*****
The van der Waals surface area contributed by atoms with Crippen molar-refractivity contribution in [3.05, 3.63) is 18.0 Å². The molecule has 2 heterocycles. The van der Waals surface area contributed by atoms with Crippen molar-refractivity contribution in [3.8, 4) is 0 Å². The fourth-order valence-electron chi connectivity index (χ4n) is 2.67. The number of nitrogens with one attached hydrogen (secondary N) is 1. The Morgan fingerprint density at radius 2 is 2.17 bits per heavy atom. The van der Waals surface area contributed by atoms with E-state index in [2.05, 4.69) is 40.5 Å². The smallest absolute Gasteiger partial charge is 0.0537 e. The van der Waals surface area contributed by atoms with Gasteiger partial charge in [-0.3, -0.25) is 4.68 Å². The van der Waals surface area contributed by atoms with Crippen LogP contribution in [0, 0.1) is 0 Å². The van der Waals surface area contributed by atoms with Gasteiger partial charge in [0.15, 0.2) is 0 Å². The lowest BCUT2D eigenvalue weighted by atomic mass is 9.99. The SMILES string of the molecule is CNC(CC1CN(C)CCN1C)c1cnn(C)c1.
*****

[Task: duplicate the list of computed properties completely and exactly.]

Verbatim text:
The van der Waals surface area contributed by atoms with Crippen molar-refractivity contribution in [3.05, 3.63) is 18.0 Å². The molecule has 2 heterocycles. The van der Waals surface area contributed by atoms with Crippen molar-refractivity contribution in [3.8, 4) is 0 Å². The fourth-order valence-electron chi connectivity index (χ4n) is 2.67. The number of nitrogens with one attached hydrogen (secondary N) is 1. The Morgan fingerprint density at radius 2 is 2.17 bits per heavy atom. The van der Waals surface area contributed by atoms with E-state index in [2.05, 4.69) is 40.5 Å². The smallest absolute Gasteiger partial charge is 0.0537 e. The van der Waals surface area contributed by atoms with Gasteiger partial charge in [-0.3, -0.25) is 4.68 Å². The van der Waals surface area contributed by atoms with Crippen LogP contribution in [0, 0.1) is 0 Å². The van der Waals surface area contributed by atoms with Gasteiger partial charge in [0.15, 0.2) is 0 Å². The lowest BCUT2D eigenvalue weighted by atomic mass is 9.99. The SMILES string of the molecule is CNC(CC1CN(C)CCN1C)c1cnn(C)c1.